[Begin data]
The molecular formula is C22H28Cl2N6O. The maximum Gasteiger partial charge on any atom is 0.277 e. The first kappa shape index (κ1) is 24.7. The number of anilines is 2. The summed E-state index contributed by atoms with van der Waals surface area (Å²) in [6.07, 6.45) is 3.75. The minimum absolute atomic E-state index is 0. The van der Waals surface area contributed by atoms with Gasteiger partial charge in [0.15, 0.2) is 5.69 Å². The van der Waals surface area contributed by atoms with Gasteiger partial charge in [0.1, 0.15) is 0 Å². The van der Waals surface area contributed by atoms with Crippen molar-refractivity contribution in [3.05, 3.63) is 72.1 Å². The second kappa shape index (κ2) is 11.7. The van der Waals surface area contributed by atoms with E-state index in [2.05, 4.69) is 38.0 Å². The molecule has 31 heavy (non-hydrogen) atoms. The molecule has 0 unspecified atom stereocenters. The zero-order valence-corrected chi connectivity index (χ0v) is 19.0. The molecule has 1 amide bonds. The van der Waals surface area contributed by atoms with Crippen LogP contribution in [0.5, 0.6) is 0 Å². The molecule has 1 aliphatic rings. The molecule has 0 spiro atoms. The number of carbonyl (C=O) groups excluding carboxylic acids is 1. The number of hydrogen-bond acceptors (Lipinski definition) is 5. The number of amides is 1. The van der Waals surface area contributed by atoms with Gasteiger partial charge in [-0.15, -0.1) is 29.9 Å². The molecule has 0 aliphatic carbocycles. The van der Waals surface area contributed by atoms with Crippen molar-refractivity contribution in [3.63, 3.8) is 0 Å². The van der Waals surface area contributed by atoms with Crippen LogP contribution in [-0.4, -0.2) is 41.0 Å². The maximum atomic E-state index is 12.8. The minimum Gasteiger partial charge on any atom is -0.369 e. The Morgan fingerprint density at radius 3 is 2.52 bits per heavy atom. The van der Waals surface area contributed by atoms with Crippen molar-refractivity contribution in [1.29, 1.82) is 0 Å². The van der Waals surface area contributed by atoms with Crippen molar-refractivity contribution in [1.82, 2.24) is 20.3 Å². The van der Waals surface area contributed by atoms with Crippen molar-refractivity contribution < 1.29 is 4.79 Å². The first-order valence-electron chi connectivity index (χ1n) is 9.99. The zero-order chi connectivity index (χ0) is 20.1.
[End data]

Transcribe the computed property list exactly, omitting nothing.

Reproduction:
The molecular formula is C22H28Cl2N6O. The maximum Gasteiger partial charge on any atom is 0.277 e. The first kappa shape index (κ1) is 24.7. The number of anilines is 2. The summed E-state index contributed by atoms with van der Waals surface area (Å²) in [6.07, 6.45) is 3.75. The minimum absolute atomic E-state index is 0. The van der Waals surface area contributed by atoms with Gasteiger partial charge in [0.15, 0.2) is 5.69 Å². The van der Waals surface area contributed by atoms with Gasteiger partial charge in [0.1, 0.15) is 0 Å². The van der Waals surface area contributed by atoms with Crippen molar-refractivity contribution in [3.05, 3.63) is 72.1 Å². The second kappa shape index (κ2) is 11.7. The van der Waals surface area contributed by atoms with E-state index in [2.05, 4.69) is 38.0 Å². The molecule has 31 heavy (non-hydrogen) atoms. The molecule has 0 unspecified atom stereocenters. The zero-order valence-corrected chi connectivity index (χ0v) is 19.0. The molecule has 1 amide bonds. The van der Waals surface area contributed by atoms with Crippen LogP contribution in [0.5, 0.6) is 0 Å². The molecule has 1 aliphatic rings. The molecule has 0 spiro atoms. The number of carbonyl (C=O) groups excluding carboxylic acids is 1. The number of hydrogen-bond acceptors (Lipinski definition) is 5. The number of amides is 1. The van der Waals surface area contributed by atoms with Gasteiger partial charge in [-0.15, -0.1) is 29.9 Å². The molecule has 0 aliphatic carbocycles. The van der Waals surface area contributed by atoms with Crippen molar-refractivity contribution in [3.63, 3.8) is 0 Å². The van der Waals surface area contributed by atoms with Crippen LogP contribution in [-0.4, -0.2) is 41.0 Å². The maximum atomic E-state index is 12.8. The minimum Gasteiger partial charge on any atom is -0.369 e. The Morgan fingerprint density at radius 3 is 2.52 bits per heavy atom. The van der Waals surface area contributed by atoms with Crippen molar-refractivity contribution in [1.29, 1.82) is 0 Å². The van der Waals surface area contributed by atoms with Crippen molar-refractivity contribution in [1.82, 2.24) is 20.3 Å². The van der Waals surface area contributed by atoms with Crippen molar-refractivity contribution < 1.29 is 4.79 Å². The first-order valence-electron chi connectivity index (χ1n) is 9.99. The zero-order chi connectivity index (χ0) is 20.1.